Using Stacked Up still meant that someone had to count the books. So Broussard found a way to take the onerous task off the hands of overworked school administrators: A $1.99 iPhone app with a barcode scanner called Bookcrawler, intended for cataloging personal libraries. With a team from Mentorhacks, a civic hackathon sponsored by the Urban Technology Project, Broussard devised a system to allow volunteers to scan all the books in a school; download the information into a database; and then send it to the District. Broussard could then put the data into Stacked Up. A parents group, for example, could spend one day in June scanning all the books in a school; once Broussard updated Stacked Up, a principal would know within hours what they’d need in order to start the school year with enough books.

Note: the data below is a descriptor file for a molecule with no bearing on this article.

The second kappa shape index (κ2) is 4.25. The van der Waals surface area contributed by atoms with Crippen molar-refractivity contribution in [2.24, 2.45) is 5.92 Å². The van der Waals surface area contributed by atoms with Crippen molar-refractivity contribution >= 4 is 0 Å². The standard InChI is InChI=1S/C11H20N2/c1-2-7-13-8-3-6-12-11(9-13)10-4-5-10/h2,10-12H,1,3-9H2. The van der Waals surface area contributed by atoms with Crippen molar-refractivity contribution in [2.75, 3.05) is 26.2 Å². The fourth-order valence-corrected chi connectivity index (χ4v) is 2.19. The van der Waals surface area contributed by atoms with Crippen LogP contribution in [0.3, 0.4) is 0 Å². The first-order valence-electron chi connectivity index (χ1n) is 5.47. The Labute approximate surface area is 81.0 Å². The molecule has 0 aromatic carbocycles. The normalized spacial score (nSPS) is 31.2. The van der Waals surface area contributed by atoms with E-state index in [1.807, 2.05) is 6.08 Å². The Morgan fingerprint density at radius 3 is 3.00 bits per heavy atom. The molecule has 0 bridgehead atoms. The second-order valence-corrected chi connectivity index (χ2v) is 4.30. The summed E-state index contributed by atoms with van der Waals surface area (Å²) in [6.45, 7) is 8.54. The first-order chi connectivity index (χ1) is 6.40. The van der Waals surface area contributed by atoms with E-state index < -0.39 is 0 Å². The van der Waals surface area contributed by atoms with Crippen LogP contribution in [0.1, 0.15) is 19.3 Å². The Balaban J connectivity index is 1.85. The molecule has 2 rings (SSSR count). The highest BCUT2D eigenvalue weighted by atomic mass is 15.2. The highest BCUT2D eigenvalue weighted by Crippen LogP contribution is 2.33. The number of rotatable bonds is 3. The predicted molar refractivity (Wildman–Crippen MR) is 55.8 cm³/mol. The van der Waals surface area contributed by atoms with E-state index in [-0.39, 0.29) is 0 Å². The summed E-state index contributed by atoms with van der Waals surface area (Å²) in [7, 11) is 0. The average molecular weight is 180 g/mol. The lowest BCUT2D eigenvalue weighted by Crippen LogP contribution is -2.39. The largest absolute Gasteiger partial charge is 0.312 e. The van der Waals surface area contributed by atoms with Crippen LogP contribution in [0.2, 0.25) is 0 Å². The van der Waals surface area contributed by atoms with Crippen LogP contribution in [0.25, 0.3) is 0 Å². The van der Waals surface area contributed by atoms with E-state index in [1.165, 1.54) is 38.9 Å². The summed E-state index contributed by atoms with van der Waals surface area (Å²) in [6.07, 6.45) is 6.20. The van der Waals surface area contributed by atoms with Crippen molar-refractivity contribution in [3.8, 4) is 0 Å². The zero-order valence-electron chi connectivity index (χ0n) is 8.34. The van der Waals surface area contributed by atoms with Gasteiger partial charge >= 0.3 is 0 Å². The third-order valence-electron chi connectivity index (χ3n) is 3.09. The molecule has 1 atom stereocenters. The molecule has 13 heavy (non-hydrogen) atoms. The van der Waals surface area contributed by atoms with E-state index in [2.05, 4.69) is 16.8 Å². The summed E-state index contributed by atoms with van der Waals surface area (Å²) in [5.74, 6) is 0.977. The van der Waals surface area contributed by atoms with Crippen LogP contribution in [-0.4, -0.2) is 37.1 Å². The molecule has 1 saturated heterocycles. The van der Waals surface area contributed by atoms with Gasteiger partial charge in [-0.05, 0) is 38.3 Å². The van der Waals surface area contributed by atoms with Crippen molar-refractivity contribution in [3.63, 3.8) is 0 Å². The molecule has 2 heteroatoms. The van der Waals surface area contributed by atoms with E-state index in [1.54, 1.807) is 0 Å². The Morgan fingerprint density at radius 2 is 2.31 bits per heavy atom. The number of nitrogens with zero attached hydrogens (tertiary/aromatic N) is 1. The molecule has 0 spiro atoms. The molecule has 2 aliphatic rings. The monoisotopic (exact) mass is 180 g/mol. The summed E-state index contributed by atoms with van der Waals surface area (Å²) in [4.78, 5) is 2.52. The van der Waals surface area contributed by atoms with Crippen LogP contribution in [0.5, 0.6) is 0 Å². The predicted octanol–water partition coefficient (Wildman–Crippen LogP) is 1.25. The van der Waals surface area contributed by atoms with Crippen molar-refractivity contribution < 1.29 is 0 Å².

One school has 42 copies of “Elements of Literature” for 117 students. Purchasing the remainder would cost $8,606.25. “I figured you could use this tool to calculate what it would take to fix this problem, and then maybe find someone to write a check,” Broussard says. “I wanted to empower people to be able to solve this problem.”
School District officials have shown little interest in adopting Stacked Up, or the Bookcrawler app, since Broussard showed it to them about a year ago. But Broussard is not giving up. She says she is willing to input the data into Stacked Up herself, if a school can get volunteers to count their texts with Bookcrawler. (See below for a link to a website that details how to do this, and how to contact Broussard.)